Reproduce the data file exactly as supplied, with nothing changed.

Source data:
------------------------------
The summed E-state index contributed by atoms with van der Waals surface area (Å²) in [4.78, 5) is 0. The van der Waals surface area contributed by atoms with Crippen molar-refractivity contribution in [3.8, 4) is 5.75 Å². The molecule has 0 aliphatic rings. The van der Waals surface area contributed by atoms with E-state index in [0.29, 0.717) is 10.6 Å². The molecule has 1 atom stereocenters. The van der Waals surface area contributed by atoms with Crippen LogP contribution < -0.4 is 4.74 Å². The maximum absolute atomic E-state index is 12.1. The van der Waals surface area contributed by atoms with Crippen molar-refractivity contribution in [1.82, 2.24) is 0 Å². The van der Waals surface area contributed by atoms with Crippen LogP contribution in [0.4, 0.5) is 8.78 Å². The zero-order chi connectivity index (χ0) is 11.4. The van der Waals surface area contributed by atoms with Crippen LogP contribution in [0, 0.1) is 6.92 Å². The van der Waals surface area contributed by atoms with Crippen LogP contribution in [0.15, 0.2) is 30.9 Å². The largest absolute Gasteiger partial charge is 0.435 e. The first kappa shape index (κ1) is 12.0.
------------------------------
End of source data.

The summed E-state index contributed by atoms with van der Waals surface area (Å²) in [4.78, 5) is 0. The van der Waals surface area contributed by atoms with Crippen molar-refractivity contribution in [3.8, 4) is 5.75 Å². The molecule has 0 aliphatic rings. The van der Waals surface area contributed by atoms with E-state index in [0.29, 0.717) is 10.6 Å². The molecule has 1 atom stereocenters. The van der Waals surface area contributed by atoms with Crippen LogP contribution < -0.4 is 4.74 Å². The maximum absolute atomic E-state index is 12.1. The van der Waals surface area contributed by atoms with Crippen molar-refractivity contribution in [1.82, 2.24) is 0 Å². The van der Waals surface area contributed by atoms with Crippen LogP contribution in [0.4, 0.5) is 8.78 Å². The zero-order chi connectivity index (χ0) is 11.4. The van der Waals surface area contributed by atoms with Crippen LogP contribution in [0, 0.1) is 6.92 Å². The van der Waals surface area contributed by atoms with Crippen LogP contribution in [0.15, 0.2) is 30.9 Å². The largest absolute Gasteiger partial charge is 0.435 e. The first kappa shape index (κ1) is 12.0.